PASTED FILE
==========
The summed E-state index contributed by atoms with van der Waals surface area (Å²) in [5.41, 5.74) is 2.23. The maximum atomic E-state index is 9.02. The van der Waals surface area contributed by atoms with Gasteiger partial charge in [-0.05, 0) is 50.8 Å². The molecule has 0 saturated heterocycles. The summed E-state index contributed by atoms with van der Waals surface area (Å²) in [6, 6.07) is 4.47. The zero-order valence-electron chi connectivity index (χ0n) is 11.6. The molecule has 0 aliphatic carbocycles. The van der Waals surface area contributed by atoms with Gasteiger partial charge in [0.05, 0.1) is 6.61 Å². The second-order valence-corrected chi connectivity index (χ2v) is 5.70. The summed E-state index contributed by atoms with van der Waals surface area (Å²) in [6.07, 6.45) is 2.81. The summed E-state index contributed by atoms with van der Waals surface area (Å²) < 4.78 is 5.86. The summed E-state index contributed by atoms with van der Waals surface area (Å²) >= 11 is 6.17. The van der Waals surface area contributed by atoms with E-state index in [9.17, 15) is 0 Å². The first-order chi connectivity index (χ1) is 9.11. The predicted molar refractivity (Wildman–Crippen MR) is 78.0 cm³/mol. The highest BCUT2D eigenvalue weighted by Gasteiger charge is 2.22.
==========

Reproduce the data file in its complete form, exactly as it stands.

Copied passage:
The summed E-state index contributed by atoms with van der Waals surface area (Å²) in [5.41, 5.74) is 2.23. The maximum atomic E-state index is 9.02. The van der Waals surface area contributed by atoms with Gasteiger partial charge in [-0.05, 0) is 50.8 Å². The molecule has 0 saturated heterocycles. The summed E-state index contributed by atoms with van der Waals surface area (Å²) in [6, 6.07) is 4.47. The zero-order valence-electron chi connectivity index (χ0n) is 11.6. The molecule has 0 aliphatic carbocycles. The van der Waals surface area contributed by atoms with Gasteiger partial charge in [0.05, 0.1) is 6.61 Å². The second-order valence-corrected chi connectivity index (χ2v) is 5.70. The summed E-state index contributed by atoms with van der Waals surface area (Å²) in [6.07, 6.45) is 2.81. The summed E-state index contributed by atoms with van der Waals surface area (Å²) < 4.78 is 5.86. The summed E-state index contributed by atoms with van der Waals surface area (Å²) >= 11 is 6.17. The van der Waals surface area contributed by atoms with E-state index in [9.17, 15) is 0 Å². The first-order chi connectivity index (χ1) is 9.11. The predicted molar refractivity (Wildman–Crippen MR) is 78.0 cm³/mol. The highest BCUT2D eigenvalue weighted by Gasteiger charge is 2.22.